Stack Overflow is a community of 4.7 million programmers, just like you, helping each other.

Join them; it only takes a minute:

Sign up
Join the Stack Overflow community to:
  1. Ask programming questions
  2. Answer and help your peers
  3. Get recognized for your expertise

I have set of 100000 String. And for example I want to get all strings starting with "JO" from that set. What would be the best solution for that?

I was thinking Aho-Corasick but the implementation I have does not support wild cards.

share|improve this question
I'm probably missing something, but what's wrong with looping and doing str.matches(somePattern)? – aioobe May 10 '11 at 15:32
Are you always going to be looking for strings of the form "xyz*", or do you also want to look for strings of the form "x*y" etc? – Dilum Ranatunga May 10 '11 at 15:33
@aioobe, your suggestion is O(n) for each lookup, and also incurs possibly unnecessary memory use to return results. – Dilum Ranatunga May 10 '11 at 15:34
@Mat you don't want to go there. Java Strings are unicode-based. Matching bytes will be hell – Sean Patrick Floyd May 10 '11 at 15:35
If you compare them more than once, it could be faster to sort them once, and then to do a binary search. – user unknown May 10 '11 at 15:42
up vote 10 down vote accepted

If you want all the strings starting with a sequence you can add all the String into a NavigableSet like TreeSet and get the subSet(text, text+'\uFFFF') will give you all the entries starting with text This lookup is O(log n)

If you want all the Strings with end with a sequence, you can do a similar thing, except you have to reverse the String. In this case a TreeMap from reversed String to forward String would be a better structure.

If you want "x*z" you can do a search with the first set and take a union with the values of the Map.

if you want contains "x", you can use a Navigable<String, Set<String>> where the key is each String starting from the first, second, third char etc The value is a Set as you can get duplicates. You can do a search like the starts with structure.

share|improve this answer
Wow, great answer Peter. +1 – aioobe May 10 '11 at 15:43
That's elegant! But if you don't already have the TreeSet, filling it will be O(n log n), when just simply searching an ArrayList is O(n) – Lukas Eder May 10 '11 at 15:45
Right. The topic states that he has a "collection". Hopefully he is able to choose this collection himself. – aioobe May 10 '11 at 15:49
@aioobe, I had hoped he has a Set already which can be easily changed to a TreeSet or ConcurrentSkipListSet if concurrency is required. – Peter Lawrey May 10 '11 at 15:53

Here's a custom matcher class that does the matching without regular expressions (it only uses regex in the constructor, to put it more precisely) and supports wildcard matching:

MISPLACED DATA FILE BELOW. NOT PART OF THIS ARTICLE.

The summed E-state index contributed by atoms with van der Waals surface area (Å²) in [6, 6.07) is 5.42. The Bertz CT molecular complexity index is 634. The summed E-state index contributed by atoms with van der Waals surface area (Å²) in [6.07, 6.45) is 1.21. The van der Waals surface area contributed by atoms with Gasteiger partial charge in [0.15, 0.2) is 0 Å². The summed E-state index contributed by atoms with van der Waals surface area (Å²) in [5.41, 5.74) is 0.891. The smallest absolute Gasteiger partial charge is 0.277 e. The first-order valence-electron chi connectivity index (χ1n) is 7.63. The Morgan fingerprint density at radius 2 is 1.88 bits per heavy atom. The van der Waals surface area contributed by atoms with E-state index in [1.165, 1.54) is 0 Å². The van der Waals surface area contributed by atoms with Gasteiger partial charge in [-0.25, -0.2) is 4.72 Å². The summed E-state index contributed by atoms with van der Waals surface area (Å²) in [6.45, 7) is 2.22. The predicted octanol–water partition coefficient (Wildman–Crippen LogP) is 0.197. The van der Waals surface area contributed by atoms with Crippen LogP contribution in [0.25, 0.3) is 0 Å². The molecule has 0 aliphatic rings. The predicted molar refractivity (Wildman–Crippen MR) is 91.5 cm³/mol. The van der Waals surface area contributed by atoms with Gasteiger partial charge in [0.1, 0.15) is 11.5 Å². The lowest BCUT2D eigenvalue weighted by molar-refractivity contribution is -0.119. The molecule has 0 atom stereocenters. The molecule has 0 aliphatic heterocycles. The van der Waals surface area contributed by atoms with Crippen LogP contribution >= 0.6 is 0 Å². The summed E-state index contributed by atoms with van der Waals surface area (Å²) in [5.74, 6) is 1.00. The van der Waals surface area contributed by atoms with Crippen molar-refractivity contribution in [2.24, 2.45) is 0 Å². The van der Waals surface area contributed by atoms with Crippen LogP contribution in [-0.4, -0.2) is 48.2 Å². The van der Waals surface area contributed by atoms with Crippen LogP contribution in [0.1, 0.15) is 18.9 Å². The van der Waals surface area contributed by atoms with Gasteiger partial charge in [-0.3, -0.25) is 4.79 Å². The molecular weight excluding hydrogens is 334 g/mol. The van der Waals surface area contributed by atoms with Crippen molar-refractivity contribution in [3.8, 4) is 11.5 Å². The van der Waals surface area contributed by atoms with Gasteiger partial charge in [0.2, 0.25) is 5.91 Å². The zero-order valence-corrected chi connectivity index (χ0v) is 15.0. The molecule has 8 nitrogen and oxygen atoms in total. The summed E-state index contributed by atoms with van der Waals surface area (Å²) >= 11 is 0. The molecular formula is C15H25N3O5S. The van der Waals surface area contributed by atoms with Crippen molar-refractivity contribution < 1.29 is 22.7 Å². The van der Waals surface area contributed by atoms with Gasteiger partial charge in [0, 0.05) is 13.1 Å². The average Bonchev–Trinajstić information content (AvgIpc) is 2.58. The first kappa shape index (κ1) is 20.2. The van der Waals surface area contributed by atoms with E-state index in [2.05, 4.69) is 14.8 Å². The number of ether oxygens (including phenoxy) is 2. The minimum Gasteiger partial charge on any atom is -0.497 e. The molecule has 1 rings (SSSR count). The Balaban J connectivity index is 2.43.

public class WildCardMatcher {
    private Iterable<String> patternParts;
    private boolean openStart;
    private boolean openEnd;

    public WildCardMatcher(final String pattern) {
        final List<String> tmpList = new ArrayList<String>(
        while (tmpList.remove("")) { /* remove empty Strings */ }
        // these last two lines can be made a lot simpler using a Guava Joiner
        if (tmpList.isEmpty())
            throw new IllegalArgumentException("Invalid pattern");
        patternParts = tmpList;
        openStart = pattern.startsWith("*");
        openEnd = pattern.endsWith("*");

    public boolean matches(final String item) {
        int index = -1;
        int nextIndex = -1;
        final Iterator<String> it = patternParts.iterator();
        if (it.hasNext()) {
            String part =;
            index = item.indexOf(part);
            if (index < 0 || (index > 0 && !openStart))
                return false;
            nextIndex = index + part.length();
            while (it.hasNext()) {
                part =;
                index = item.indexOf(part, nextIndex);
                if (index < 0)
                    return false;
                nextIndex = index + part.length();
            if (nextIndex < item.length())
                return openEnd;
        return true;


Here's some test code:

public static void main(final String[] args) throws Exception {
    testMatch("foo*bar", "foobar", "foo123bar", "foo*bar", "foobarandsomethingelse");
    testMatch("*.*", "somefile.doc", "somefile", ".doc", "somefile.");
    testMatch("pe*", "peter", "antipeter");

private static void testMatch(final String pattern, final String... words) {
    final WildCardMatcher matcher = new WildCardMatcher(pattern);
    for (final String word : words) {
        System.out.println("Pattern " + pattern + " matches word '"
                          + word + "': " + matcher.matches(word));


Pattern foo*bar matches word 'foobar': true
Pattern foo*bar matches word 'foo123bar': true
Pattern foo*bar matches word 'foo*bar': true
Pattern foo*bar matches word 'foobarandsomethingelse': false
Pattern *.* matches word 'somefile.doc': true
Pattern *.* matches word 'somefile': false
Pattern *.* matches word '.doc': true
Pattern *.* matches word 'somefile.': true
Pattern pe* matches word 'peter': true
Pattern pe* matches word 'antipeter': false

While this is far from being production-ready, it should be fast enough and it supports multiple wild cards (including in the first and last place). But of course if your wildcards are only at the end, use Peter's answer (+1).

share|improve this answer
is it possible to get a \W mixed into your solution without being forced to use regex? – Wrench Oct 12 '14 at 6:54

Your Answer


By posting your answer, you agree to the privacy policy and terms of service.

Not the answer you're looking for? Browse other questions tagged or ask your own question.